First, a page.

With residents of a little over 3,000 people living in Butte, Alaska, many people familiar to each other and rally together in times of need. It’s an old farming community from the Colony days of the 1930s, and today the economic backbone of is still a substantial agricultural network of farms supplying produce to the local farmer’s markets of the surrounding areas.
Employment in the area
Whilst the majority of the working residents commute to the Mat-Su valley or Anchorage, there are a few other small businesses in the area. Many rely on tourism: rental accommodation, a reindeer farm, equestrian centres, coffee shops and restaurants. The Knik River Public Use Area (KRPUA) is located in the town, which provides a kalidascope of recreational opportunities for the outdoor lover and is open to motorize and non-motorized recreational pursuits. You ride off-highway vehicles, go hunting, fishing, trapping, target shooting, boating, flying planes, horseback riding, biking, hiking, camping or wildlife viewing.
Butte is also home to a boat builder and the Alaska Raceway Park, which has been operating for more than 50 years.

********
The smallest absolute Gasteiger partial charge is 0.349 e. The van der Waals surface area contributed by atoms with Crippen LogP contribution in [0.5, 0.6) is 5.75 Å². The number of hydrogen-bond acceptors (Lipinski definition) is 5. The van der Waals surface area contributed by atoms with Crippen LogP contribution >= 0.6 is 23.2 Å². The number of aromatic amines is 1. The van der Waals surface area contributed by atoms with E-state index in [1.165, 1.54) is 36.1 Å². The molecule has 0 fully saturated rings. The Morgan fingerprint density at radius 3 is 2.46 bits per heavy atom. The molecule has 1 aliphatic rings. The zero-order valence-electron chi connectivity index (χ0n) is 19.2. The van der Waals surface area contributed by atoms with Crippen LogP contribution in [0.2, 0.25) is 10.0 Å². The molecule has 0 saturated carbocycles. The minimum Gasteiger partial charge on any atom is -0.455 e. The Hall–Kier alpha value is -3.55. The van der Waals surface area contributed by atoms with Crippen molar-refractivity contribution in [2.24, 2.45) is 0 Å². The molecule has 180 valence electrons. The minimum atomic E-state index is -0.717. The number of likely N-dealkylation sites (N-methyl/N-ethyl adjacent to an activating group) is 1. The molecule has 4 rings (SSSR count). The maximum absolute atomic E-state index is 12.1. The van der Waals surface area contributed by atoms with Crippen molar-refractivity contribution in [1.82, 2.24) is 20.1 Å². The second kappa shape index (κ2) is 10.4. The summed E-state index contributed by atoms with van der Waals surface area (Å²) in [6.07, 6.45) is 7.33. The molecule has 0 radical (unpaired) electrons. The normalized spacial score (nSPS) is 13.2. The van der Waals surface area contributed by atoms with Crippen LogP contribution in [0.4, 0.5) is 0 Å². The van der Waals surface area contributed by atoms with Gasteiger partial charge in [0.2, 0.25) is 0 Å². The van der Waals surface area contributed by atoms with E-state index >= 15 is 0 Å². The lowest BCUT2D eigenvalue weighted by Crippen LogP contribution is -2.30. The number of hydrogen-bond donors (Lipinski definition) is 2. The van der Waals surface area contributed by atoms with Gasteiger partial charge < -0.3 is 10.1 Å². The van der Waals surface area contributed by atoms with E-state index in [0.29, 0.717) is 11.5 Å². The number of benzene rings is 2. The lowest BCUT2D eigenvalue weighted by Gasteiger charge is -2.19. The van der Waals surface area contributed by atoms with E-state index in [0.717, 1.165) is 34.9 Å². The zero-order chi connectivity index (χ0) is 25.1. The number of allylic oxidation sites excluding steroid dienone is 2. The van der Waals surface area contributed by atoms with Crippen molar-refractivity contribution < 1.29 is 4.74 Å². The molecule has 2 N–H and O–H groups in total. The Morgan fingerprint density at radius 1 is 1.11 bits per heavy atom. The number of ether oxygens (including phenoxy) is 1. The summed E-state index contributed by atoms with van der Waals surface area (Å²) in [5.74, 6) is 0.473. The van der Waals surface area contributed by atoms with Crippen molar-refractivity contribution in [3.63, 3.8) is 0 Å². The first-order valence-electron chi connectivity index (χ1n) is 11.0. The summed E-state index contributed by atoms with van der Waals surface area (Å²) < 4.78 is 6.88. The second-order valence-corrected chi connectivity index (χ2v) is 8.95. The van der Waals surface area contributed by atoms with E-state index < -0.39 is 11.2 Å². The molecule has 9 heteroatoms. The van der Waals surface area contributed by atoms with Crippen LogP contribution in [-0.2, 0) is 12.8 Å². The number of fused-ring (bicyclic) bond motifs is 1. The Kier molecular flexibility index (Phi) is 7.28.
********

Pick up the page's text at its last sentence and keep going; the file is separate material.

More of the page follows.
Local city access
Commuters and citizens can access the local town of Palmer via the highway or via a bike path worked. The track is completely separated from the highway from the Butte to downtown Palmer, some seven miles long. On any given day on the way, you can find walkers, cyclists, and children on tricycles, moms with strollers and joggers.
Cost of living
Using a cost of living index based on a US average of 100 then Butte, with a value of living of 122.7 is more expensive than many other places in America but cheaper than other parts of Alaska.
Characteristics of residents
There are a lot of volunteer activities in Butte. Nearly 21% of the population volunteer for a charitable organisation and over 7% served on a local committee. There is a growing consciousness of healthy living. Obviously, outdoor sports are a must for any local, but an increasing number of people jog or cycle for health, and almost a quarter of the households use organic food.
Butte residents have a feeling of living rurally, and most residents own their homes. Many families and young professionals live there – a large percentage have gone through higher education – and public schools in Butte are above average. Violent and property crimes are both under the national average, and tourist reviews are nearly always positive, with excellent receiving the highest score.
It’s said that Alaskans are the friendliest of people, and the people of Butte are that, which makes a living in the town a pleasure. It’s got a tight-knit, and in the summer, there are many activities and socialising. For obvious reasons, winter is not as busy, but there are still local events, and people meet on their snow machines. Not for nothing that the locals joke that they owe more money on their snow machine than on their car.